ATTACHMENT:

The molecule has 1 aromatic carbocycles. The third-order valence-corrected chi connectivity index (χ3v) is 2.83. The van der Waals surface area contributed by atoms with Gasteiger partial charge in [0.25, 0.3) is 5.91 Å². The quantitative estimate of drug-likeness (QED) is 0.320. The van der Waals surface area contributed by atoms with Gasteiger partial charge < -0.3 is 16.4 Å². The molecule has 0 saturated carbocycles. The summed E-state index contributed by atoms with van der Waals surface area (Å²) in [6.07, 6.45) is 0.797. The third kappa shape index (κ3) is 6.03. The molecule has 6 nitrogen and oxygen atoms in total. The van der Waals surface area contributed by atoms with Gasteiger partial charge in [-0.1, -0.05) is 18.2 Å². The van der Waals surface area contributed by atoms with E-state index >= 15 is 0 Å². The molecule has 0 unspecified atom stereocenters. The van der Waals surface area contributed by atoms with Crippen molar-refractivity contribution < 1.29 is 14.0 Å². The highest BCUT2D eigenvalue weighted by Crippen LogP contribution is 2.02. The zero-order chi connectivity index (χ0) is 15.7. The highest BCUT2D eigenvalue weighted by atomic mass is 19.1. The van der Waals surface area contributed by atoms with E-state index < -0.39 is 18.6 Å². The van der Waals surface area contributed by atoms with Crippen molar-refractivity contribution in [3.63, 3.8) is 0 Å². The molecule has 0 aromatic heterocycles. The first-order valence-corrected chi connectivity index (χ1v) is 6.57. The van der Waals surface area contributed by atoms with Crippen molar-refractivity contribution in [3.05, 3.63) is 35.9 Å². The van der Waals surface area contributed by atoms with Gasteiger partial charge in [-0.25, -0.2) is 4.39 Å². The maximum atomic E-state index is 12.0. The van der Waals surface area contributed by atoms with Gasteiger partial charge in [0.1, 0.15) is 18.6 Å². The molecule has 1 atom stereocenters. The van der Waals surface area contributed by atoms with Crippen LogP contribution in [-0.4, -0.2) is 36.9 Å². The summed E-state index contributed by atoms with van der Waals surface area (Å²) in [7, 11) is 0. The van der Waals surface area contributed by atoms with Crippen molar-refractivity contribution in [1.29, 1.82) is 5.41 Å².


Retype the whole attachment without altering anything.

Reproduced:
The molecule has 1 aromatic carbocycles. The third-order valence-corrected chi connectivity index (χ3v) is 2.83. The van der Waals surface area contributed by atoms with Gasteiger partial charge in [0.25, 0.3) is 5.91 Å². The quantitative estimate of drug-likeness (QED) is 0.320. The van der Waals surface area contributed by atoms with Gasteiger partial charge < -0.3 is 16.4 Å². The molecule has 0 saturated carbocycles. The summed E-state index contributed by atoms with van der Waals surface area (Å²) in [6.07, 6.45) is 0.797. The third kappa shape index (κ3) is 6.03. The molecule has 6 nitrogen and oxygen atoms in total. The van der Waals surface area contributed by atoms with Gasteiger partial charge in [-0.1, -0.05) is 18.2 Å². The van der Waals surface area contributed by atoms with E-state index >= 15 is 0 Å². The molecule has 0 unspecified atom stereocenters. The van der Waals surface area contributed by atoms with Crippen molar-refractivity contribution < 1.29 is 14.0 Å². The highest BCUT2D eigenvalue weighted by Crippen LogP contribution is 2.02. The zero-order chi connectivity index (χ0) is 15.7. The highest BCUT2D eigenvalue weighted by atomic mass is 19.1. The van der Waals surface area contributed by atoms with E-state index < -0.39 is 18.6 Å². The van der Waals surface area contributed by atoms with Crippen molar-refractivity contribution in [3.63, 3.8) is 0 Å². The molecule has 0 aromatic heterocycles. The first-order valence-corrected chi connectivity index (χ1v) is 6.57. The van der Waals surface area contributed by atoms with Crippen molar-refractivity contribution in [3.05, 3.63) is 35.9 Å². The van der Waals surface area contributed by atoms with Gasteiger partial charge in [-0.25, -0.2) is 4.39 Å². The maximum atomic E-state index is 12.0. The van der Waals surface area contributed by atoms with Gasteiger partial charge in [0.1, 0.15) is 18.6 Å². The molecule has 1 atom stereocenters. The van der Waals surface area contributed by atoms with Crippen LogP contribution in [-0.4, -0.2) is 36.9 Å². The summed E-state index contributed by atoms with van der Waals surface area (Å²) in [7, 11) is 0. The van der Waals surface area contributed by atoms with Crippen molar-refractivity contribution in [1.29, 1.82) is 5.41 Å².